The James Ranch has become an iconic landmark in Durango, known for its lush pastures and fresh food. And now, the deeply rooted family has taken steps to ensure the bulk of the 420-acre property will remain that way for generations.
Recently, the Jameses placed a fourth and final parcel of their land in the north Animas Valley into a conservation easement, which secures limited development and a dedication to agricultural use for what the family says is “forever.”
It was a decision the 22-member family unanimously made almost a decade ago.
“It became very, very clear to all of us that this piece of land was precious to us and to the community and that we do not want to have it developed,” said Kay James, who purchased the land with her husband, David, in 1961.
“Now it’s always going to be agricultural land. That’s it.”
Started in the state of Colorado in the late 1990s, the conservation easement program is a voluntary agreement between a landowner and a land trust government that holds permanent restrictions on development in turn for tax incentives.
Amy Schwarzbach, executive director of La Plata Open Space Conservancy, said not every property owner who applies for the easement is granted the designation. The land must hold significance to the community, she said.
“If there’s one resource that Durango has really realized we cherish, it’s the Animas River,” she said. “And that particular property is along the Animas River corridor, and it’s also in full view of the San Juan Scenic Byway.
“So it is a huge asset to keep that rural, pastoral, open space that people come here for.”
The ranch, over the years, has been threatened by high-density development, James said. And now the conservation easement, at least, puts some of those worries to rest.
Traveling aroundDavid and Kay James, California natives, were traveling around the West when they happened upon the land that would become their home. At the time, David was 21 and Kay 20.
“We had the goal of raising a large family in a rural setting, and we accomplished that,” said Kay James, who has five children and 10 grandchildren.
The family raised purebred cattle, but realizing the need to diversify, it started a real estate and landscaping business. But in the 1970s, when the cattle business tanked, the family was forced to sell 100-acres for The Ranch subdivision just to “survive,” she said.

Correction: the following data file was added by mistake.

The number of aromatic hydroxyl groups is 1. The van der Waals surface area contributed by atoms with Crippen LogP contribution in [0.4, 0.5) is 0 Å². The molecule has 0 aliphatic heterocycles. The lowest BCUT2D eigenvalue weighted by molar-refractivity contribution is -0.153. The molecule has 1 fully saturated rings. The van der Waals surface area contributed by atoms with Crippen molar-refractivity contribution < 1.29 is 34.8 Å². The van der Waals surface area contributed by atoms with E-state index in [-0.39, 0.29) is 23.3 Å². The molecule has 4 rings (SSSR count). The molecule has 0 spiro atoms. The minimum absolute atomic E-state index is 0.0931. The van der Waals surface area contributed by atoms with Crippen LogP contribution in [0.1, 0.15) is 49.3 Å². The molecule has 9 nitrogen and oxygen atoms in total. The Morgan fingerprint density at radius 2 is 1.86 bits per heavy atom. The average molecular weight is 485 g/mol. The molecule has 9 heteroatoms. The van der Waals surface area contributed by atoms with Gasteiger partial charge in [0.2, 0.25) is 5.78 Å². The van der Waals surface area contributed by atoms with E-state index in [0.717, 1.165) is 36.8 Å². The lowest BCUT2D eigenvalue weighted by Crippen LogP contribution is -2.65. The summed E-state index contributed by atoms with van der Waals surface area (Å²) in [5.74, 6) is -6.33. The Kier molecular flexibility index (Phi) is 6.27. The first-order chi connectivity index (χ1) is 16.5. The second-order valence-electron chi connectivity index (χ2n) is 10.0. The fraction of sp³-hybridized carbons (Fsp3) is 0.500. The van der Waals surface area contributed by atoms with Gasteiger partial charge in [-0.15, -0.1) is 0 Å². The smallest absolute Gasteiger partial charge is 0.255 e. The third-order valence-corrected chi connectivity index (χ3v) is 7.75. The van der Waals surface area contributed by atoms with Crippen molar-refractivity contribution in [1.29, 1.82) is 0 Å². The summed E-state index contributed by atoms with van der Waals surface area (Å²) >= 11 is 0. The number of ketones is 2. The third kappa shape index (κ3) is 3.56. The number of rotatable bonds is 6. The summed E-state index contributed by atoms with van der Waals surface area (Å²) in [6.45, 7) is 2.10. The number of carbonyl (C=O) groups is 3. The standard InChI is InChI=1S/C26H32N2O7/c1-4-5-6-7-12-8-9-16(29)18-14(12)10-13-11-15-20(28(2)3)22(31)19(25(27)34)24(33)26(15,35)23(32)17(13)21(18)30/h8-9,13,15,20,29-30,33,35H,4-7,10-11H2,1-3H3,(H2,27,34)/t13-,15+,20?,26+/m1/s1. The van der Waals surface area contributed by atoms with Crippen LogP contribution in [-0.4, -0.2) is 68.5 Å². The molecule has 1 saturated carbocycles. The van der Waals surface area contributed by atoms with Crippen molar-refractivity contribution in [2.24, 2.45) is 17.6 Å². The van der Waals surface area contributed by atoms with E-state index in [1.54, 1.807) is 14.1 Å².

Despite these efforts, the ranch was struggling financially. In the mid-1980s, the family was presented with another transformative proposal: a golf course. With most of the children finishing college, and the ranch’s future at stake, the Jameses called a family meeting.
“The kids said, ‘No way is our beautiful ranch going to be a golf course,” Kay James said.
Peace of mindJulie Ott, James’ daughter, said the concepts of horticulture management, direct marketing and grass-based agriculture came together in a crucial and cosmic way for the family.
Instead of returning to the old ways of cattle business, the ranch instead would be diversified among family members, each responsible for their own endeavors with the land.
“It brought peace of mind to my parents because the burden wasn’t just on their shoulders anymore,” Ott said.
Among the long list of successful operations at the ranch, Dan and Becca James head the dairy farm; Joe and Jennifer Wheeling are in charge of the gardens; Cynthia Stewart and her husband, Robert, operate The Harvest Grill and Greens; Julie and her husband, John, manage the pastured egg and tree farm, and David and Kay still run cattle. Their other son, Justin, is a co-owner Serious Texas Bar-B-Q.
In the mid-2000s, the family, questioning what the ranch should look like in the next hundred years, again came to an undivided consensus: The land should never be sold off and developed. The Jameses left a small parcel not under a conservation easement to leave open options that otherwise would be restricted by the designation.
“It brings me peace of mind that we’ve all come to that decision together,” Ott said. “And it’s a guarantee for our future kids to have a beautiful place to farm and live on. And for the community to have open space.”
Already, the next generation of Jameses is brimming with ideas for the land. Ott’s son, Gunther, 23, runs the pastured pig operation, and her other son, Abe, 19, is excited for what the future holds.
“What we have here is so unique,” he said. “Knowing that it’s going to be here forever is awesome.”
Kay James, 75, said she never thought when she and David purchased the land in an estate sale all those years ago, nearly all their children would return and work the land.
“We are just so grateful to all of the people who helped along the way,” she said. “The love of this valley and this land is in our hearts. We see ourselves as stewards of the land, to preserve it and enrich it.”